For all of you Marquise Brown shareholders out there, I know what you are going through. You, like me, are probably sick and tired of wondering whether to hold, buy, or sell. In this article we’ll look at Brown’s history and what to expect going forward, hoping to provide a bit of clarity on the future of the Ravens’ primary wide receiver.
A look at the numbers from the last two seasons shows a general improvement across the board in Brown’s overall statistics from his rookie season. As a rookie, he hauled in 46 of his 71 targets. In 2020, he improved to 58 receptions on 100 targets. The boost in opportunity led to an increase in yardage, jumping from 584 to 769. However, his catch rate became less efficient dropping from 64.8 percent to a horrible 58 percent in 2020. Although the improvement in overall numbers is likely bolstered by a healthier sophomore campaign, the drop-off in efficiency is quite worrisome.
At first glance, the surface numbers all look good. However, the unfortunate reality is that the dream of a consistent WR1 season is just a story meant for a Hollywood screen. He’s a skilled wide receiver with a ton of upside. However, the volatility of a streaky offense limits his weekly output. I believe you shouldn’t tilt the speedy wide receiver after an overall finish of WR36. There is hope for a proper 2021 breakout and an opportunity to maintain his 2020 late-season finish as a top-24 wide receiver.
Through Weeks 12 to 17 in 2020, Brown tied for 13th in fantasy points scored (95.8) with Steelers Dionte Johnson. He was just 0.1 away from tying Browns Jarvis Landry for 12th. He scored eight touchdowns on 11 red zone targets putting him at 35th on the season. Touchdowns played a large part in propping up his points scored, but they shouldn’t be discounted.
How did Marquise Brown end up as the WR36 to end the season?
Brown had five games where he killed your lineup, putting up less than nine total points. Four of them came in a hellish streak of games, while the other came against the Chiefs in Week 3. Some could argue the weather or lack of proper usage was a factor in these games, but those down games happen for every wide receiver throughout the season. What could not be expected? A run of ineptitude so bad it potentially sunk your season.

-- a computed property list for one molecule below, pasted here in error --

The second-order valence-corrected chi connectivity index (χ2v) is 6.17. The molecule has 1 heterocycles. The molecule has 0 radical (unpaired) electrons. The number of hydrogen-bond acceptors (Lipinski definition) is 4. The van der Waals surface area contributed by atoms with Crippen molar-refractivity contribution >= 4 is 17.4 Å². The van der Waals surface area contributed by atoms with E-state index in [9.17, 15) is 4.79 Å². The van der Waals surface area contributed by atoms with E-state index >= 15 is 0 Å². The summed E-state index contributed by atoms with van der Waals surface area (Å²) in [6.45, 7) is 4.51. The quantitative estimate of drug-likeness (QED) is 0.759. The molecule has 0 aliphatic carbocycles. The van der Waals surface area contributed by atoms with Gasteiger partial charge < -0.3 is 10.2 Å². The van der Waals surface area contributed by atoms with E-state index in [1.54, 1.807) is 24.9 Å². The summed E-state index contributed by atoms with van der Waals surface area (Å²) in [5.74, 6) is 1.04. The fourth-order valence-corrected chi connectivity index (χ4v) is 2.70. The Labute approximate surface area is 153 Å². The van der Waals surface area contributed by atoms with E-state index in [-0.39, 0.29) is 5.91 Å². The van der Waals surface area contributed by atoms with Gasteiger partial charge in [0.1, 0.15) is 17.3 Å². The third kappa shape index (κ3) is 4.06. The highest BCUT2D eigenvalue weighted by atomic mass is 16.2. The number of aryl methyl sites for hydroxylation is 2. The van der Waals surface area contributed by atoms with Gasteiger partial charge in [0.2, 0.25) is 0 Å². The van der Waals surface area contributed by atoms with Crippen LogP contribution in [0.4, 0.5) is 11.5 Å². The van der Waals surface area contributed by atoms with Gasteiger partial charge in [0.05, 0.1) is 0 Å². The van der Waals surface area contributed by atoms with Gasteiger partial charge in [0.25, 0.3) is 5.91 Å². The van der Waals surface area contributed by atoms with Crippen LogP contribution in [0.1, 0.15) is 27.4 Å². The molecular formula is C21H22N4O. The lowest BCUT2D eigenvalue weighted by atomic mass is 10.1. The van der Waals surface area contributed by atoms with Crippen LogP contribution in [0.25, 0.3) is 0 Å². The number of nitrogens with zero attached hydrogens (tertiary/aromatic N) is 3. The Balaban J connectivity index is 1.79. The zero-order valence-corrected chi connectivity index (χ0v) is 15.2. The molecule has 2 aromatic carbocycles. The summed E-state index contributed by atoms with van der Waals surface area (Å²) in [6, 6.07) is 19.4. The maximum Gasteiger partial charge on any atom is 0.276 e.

Week 8, the Ravens faced off against the Steelers. Brown would have a long afternoon ahead of him. He ran the third-most routes on his season (34) on his highest snap percentage (100%) per Marquise Brown Stats Fantasy Ranking. Even with all of those snaps, he only came away with two targets. Luckily for his owners, both came in the red zone and one was a touchdown. Even more concerning is that Brown only saw six total air yards out of a possible 217 thrown by Jackson. Failing to script touches to your first-round playmaker is an egregious error and is inexcusable by offensive coordinator Greg Roman.
In Week 9, Brown went against a Colts secondary who would go on to finish the season as the fourth-ranked according to Anthony Treash of Pro Football Focus. Brown had a good target share (21.7%) and was tied for the team lead in targets (five). He was second in both receiving yards (38) and receptions (three). But the Colts still managed to bottle up the speedy wide receiver, not allowing him to stretch the field with his opportunities. He was limited to only 28 completed air yards on a possible 48 and a mere 10 yards after the catch. Brown netted a 12.7 pard per catch stat line. However, over half of his output can be attributed to one play of 20 yards. Volatile shifts in the game plan have to be factored in with an offense designed to run the ball and take what is needed. Unfortunately for Brown, the Ravens had success in the running game and got ahead in the second half. No matter what the game script is, the run game will always dictate this offense. Brown more-often-than-not comes through with a big play to make up for his volume, but not this week.